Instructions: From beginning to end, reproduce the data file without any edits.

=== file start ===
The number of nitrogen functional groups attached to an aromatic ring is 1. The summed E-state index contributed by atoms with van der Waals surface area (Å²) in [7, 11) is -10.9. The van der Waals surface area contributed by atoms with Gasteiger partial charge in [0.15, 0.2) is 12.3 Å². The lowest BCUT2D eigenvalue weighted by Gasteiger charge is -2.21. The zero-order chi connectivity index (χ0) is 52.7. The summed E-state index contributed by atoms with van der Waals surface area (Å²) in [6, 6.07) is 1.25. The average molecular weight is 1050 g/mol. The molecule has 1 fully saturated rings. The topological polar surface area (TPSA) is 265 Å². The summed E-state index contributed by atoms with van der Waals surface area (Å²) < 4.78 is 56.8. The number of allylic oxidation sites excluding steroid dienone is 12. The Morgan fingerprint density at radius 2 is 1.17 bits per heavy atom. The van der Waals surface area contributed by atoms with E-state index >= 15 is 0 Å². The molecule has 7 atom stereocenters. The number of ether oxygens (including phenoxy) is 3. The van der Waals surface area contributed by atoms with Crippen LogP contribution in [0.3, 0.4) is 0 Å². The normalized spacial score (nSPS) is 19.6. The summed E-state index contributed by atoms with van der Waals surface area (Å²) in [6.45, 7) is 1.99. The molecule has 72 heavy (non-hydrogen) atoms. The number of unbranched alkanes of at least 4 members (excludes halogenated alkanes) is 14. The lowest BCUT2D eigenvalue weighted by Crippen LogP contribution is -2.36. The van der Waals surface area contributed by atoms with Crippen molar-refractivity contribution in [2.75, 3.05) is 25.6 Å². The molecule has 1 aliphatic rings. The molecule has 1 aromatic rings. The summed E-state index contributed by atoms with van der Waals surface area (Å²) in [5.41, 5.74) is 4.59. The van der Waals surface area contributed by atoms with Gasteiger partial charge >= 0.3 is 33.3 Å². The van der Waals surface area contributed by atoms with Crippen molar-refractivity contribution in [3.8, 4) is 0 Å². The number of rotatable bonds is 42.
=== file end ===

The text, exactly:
The number of nitrogen functional groups attached to an aromatic ring is 1. The summed E-state index contributed by atoms with van der Waals surface area (Å²) in [7, 11) is -10.9. The van der Waals surface area contributed by atoms with Gasteiger partial charge in [0.15, 0.2) is 12.3 Å². The lowest BCUT2D eigenvalue weighted by Gasteiger charge is -2.21. The zero-order chi connectivity index (χ0) is 52.7. The summed E-state index contributed by atoms with van der Waals surface area (Å²) in [6, 6.07) is 1.25. The average molecular weight is 1050 g/mol. The molecule has 1 fully saturated rings. The topological polar surface area (TPSA) is 265 Å². The summed E-state index contributed by atoms with van der Waals surface area (Å²) < 4.78 is 56.8. The number of allylic oxidation sites excluding steroid dienone is 12. The Morgan fingerprint density at radius 2 is 1.17 bits per heavy atom. The van der Waals surface area contributed by atoms with E-state index >= 15 is 0 Å². The molecule has 7 atom stereocenters. The number of ether oxygens (including phenoxy) is 3. The van der Waals surface area contributed by atoms with Crippen LogP contribution in [0.3, 0.4) is 0 Å². The normalized spacial score (nSPS) is 19.6. The summed E-state index contributed by atoms with van der Waals surface area (Å²) in [6.45, 7) is 1.99. The molecule has 72 heavy (non-hydrogen) atoms. The number of unbranched alkanes of at least 4 members (excludes halogenated alkanes) is 14. The lowest BCUT2D eigenvalue weighted by Crippen LogP contribution is -2.36. The van der Waals surface area contributed by atoms with Crippen molar-refractivity contribution in [2.75, 3.05) is 25.6 Å². The molecule has 1 aliphatic rings. The molecule has 1 aromatic rings. The summed E-state index contributed by atoms with van der Waals surface area (Å²) in [5.41, 5.74) is 4.59. The van der Waals surface area contributed by atoms with Gasteiger partial charge >= 0.3 is 33.3 Å². The van der Waals surface area contributed by atoms with Crippen molar-refractivity contribution in [3.8, 4) is 0 Å². The number of rotatable bonds is 42.